During the mid noughties, the sector started to show signs of distinct diversification with two specific areas of emphasis that are much more clearly defined today. First, there was the high end of 3D printing, still very expensive systems, which were geared towards part production for high value, highly engineered, complex parts. This is still ongoing — and growing — but the results are only now really starting to become visible in production applications across the aerospace, automotive, medical and fine jewellery sectors, as years of R&D and qualification are now paying off. A great deal still remains behind closed doors and/or under non-disclosure agreements (NDA). At the other end of the spectrum, some of the 3D printing system manufacturers were developing and advancing ‘concept modellers’, as they were called at the time. Specifically, these were 3D printers that kept the focus on improving concept development and functional prototyping, that were being developed specifically as office- and user-friendly, cost-effective systems. The prelude to today’s desktop machines. However, these systems were all still very much for industrial applications.
Looking back, this was really the calm before the storm.
At the lower end of the market — the 3D printers that today are seen as being in the mid range — a price war emerged together with incremental improvements in printing accuracy, speed and materials.
In 2007, the market saw the first system under $10,000 from 3D Systems, but this never quite hit the mark that it was supposed to. This was partly due to the system itself, but also other market influences. The holy grail at that time was to get a 3D printer under $5000 — this was seen by many industry insiders, users and commentators as the key to opening up 3D printing technology to a much wider audience. For much of that year, the arrival of the highly-anticipated Desktop Factory — which many predicted would be the fulfillment of that holy grail — was heralded as the one to watch. It came to nothing as the organization faltered in the run up to production. Desktop Factory and its leader, Cathy Lewis, were acquired, along with the IP, by 3D Systems in 2008 and all but vanished. As it turned out though, 2007 was actually the year that did mark the turning point for accessible 3D printing technology — even though few realized it at the time — as the RepRap phenomenon took root. Dr Bowyer conceived the RepRap concept of an open source, self-replicating 3D printer as early as 2004, and the seed was germinated in the following years with some heavy slog from his team at Bath, most notably Vik Oliver and Rhys Jones, who developed the concept through to working prototypes of a 3D printer using the deposition process. 2007 was the year the shoots started to show through and this embryonic, open source 3D printing movement started to gain visibility.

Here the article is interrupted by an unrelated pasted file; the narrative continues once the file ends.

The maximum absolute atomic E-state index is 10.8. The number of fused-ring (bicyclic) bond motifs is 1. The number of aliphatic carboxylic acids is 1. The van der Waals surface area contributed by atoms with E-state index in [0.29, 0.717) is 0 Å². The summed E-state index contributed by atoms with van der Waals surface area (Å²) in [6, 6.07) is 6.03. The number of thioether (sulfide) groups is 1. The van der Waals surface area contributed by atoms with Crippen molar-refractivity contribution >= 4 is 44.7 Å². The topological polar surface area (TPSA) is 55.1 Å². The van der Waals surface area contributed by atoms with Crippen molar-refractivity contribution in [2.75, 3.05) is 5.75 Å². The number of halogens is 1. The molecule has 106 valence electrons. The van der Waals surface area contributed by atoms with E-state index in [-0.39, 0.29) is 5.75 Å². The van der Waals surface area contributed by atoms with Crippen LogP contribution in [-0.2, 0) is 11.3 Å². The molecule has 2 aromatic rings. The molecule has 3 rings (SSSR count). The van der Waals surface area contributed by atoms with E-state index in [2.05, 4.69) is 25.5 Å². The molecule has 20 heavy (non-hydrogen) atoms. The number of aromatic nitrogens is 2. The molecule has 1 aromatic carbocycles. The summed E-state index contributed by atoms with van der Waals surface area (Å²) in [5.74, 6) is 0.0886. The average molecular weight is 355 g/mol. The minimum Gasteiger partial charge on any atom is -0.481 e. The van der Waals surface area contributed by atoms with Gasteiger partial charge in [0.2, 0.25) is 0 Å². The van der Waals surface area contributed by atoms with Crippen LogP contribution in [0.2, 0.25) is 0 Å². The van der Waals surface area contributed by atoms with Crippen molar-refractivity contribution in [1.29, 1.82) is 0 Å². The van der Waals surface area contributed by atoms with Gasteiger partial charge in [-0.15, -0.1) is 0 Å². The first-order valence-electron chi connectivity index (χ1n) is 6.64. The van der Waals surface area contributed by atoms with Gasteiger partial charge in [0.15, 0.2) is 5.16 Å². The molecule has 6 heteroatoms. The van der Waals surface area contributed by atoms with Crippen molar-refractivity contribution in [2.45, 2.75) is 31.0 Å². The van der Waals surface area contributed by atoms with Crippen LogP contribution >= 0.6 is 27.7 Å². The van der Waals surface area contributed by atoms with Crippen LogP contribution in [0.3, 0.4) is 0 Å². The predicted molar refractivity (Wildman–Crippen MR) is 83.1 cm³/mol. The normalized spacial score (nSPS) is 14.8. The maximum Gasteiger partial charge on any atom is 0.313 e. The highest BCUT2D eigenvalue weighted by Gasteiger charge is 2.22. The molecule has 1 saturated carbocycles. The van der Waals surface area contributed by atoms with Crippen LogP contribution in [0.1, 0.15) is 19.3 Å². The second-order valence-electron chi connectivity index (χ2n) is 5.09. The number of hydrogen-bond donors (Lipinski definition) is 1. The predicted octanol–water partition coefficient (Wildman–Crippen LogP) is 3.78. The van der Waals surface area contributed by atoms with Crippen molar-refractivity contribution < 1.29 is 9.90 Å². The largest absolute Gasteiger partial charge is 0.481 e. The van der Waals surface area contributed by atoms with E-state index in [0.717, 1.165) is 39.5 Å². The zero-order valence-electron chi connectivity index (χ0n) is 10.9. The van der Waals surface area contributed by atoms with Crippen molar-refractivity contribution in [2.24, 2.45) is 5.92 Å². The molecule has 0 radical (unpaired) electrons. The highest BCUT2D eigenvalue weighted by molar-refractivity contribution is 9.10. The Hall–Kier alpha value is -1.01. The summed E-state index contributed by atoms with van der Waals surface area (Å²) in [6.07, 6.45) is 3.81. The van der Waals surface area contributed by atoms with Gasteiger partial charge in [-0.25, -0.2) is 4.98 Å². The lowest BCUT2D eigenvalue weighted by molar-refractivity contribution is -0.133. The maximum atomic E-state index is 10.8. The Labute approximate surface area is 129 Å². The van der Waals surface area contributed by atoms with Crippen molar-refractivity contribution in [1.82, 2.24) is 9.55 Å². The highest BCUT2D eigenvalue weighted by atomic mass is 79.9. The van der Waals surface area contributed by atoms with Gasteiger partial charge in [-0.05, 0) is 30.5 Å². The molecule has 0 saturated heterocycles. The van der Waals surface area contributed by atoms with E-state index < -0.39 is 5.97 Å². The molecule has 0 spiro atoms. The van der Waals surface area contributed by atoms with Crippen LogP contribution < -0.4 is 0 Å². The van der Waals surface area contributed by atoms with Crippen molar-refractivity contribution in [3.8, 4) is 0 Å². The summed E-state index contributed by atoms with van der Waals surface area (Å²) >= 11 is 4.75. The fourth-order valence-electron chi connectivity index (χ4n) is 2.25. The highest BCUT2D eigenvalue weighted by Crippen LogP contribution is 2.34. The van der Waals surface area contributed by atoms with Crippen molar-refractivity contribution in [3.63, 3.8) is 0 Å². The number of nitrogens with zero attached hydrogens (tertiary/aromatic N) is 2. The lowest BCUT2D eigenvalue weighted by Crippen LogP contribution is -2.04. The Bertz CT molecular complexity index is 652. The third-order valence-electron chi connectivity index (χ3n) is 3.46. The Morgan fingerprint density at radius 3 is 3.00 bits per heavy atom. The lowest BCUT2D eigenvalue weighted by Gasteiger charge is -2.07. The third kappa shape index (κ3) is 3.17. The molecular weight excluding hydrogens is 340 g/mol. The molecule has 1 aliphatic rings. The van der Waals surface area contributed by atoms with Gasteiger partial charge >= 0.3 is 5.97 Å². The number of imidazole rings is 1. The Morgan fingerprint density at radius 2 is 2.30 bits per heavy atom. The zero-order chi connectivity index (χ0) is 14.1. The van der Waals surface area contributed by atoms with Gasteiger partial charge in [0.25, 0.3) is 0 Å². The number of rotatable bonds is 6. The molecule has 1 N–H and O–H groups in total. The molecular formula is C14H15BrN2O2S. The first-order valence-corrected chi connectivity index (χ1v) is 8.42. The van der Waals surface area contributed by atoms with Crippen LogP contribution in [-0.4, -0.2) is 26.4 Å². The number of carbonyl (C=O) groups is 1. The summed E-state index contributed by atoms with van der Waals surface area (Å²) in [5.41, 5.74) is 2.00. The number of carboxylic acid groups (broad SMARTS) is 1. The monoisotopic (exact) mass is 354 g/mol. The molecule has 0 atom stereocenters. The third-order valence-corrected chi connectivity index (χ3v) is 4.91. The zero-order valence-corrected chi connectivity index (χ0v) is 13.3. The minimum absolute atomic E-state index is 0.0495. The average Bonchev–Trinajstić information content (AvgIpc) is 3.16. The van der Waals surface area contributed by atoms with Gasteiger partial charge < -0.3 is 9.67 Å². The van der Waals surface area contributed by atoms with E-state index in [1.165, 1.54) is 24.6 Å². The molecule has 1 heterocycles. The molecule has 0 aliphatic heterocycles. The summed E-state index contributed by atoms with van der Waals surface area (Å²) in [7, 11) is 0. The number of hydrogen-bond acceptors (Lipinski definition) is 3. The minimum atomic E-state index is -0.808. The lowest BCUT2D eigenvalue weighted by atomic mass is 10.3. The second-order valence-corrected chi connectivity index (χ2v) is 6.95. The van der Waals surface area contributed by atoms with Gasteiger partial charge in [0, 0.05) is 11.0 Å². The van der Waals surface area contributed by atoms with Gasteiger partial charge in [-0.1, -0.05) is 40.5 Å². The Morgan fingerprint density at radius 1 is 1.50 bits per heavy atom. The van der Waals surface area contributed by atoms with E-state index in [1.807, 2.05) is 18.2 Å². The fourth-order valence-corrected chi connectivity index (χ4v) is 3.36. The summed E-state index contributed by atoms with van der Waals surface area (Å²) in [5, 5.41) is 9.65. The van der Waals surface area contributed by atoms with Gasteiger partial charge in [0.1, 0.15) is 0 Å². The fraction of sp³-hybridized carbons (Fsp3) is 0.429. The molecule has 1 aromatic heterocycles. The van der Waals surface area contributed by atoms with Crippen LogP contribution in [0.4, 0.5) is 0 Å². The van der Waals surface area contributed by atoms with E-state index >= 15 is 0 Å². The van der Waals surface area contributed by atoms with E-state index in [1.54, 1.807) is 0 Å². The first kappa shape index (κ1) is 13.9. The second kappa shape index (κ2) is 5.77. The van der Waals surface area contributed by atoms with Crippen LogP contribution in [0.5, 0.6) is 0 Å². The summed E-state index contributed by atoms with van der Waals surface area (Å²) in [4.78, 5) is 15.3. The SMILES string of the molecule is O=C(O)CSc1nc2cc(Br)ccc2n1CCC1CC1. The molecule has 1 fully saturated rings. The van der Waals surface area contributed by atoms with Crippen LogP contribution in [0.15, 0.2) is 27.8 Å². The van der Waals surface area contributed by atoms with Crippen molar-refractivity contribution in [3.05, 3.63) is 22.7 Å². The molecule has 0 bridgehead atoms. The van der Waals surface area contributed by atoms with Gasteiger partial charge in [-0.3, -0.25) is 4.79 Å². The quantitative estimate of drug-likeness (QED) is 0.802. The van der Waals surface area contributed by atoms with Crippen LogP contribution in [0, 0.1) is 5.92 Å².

But it wasn’t until January 2009 that the first commercially available 3D printer – in kit form and based on the RepRap concept – was offered for sale. This was the BfB RapMan 3D printer. Closely followed by Makerbot Industries in April the same year, the founders of which were heavily involved in the development of RepRap until they departed from the Open Source philosophy following extensive investment. Since 2009, a host of similar deposition printers have emerged with marginal unique selling points (USPs) and they continue to do so. The interesting dichotomy here is that, while the RepRap phenomenon has given rise to a whole new sector of commercial, entry-level 3D printers, the ethos of the RepRap community is all about Open Source developments for 3D printing and keeping commercialization at bay.
2012 was the year that alternative 3D printing processes were introduced at the entry level of the market. The B9Creator (utilising DLP technology) came first in June, followed by the Form 1 (utilising stereolithography) in December. Both were launched via the funding site Kickstarter — and both enjoyed huge success.
As a result of the market divergence, significant advances at the industrial level with capabilities and applications, dramatic increase in awareness and uptake across a growing maker movement, 2012 was also the year that many different mainstream media channels picked up on the technology. 2013 was a year of significant growth and consolidation. One of the most notable moves was the acquisition of Makerbot by Stratasys.
Heralded as the 2nd, 3rd and, sometimes even, 4th Industrial Revolution by some, what cannot be denied is the impact that 3D printing is having on the industrial sector and the huge potential that 3D printing is demonstrating for the future of consumers. What shape that potential will take is still unfolding before us.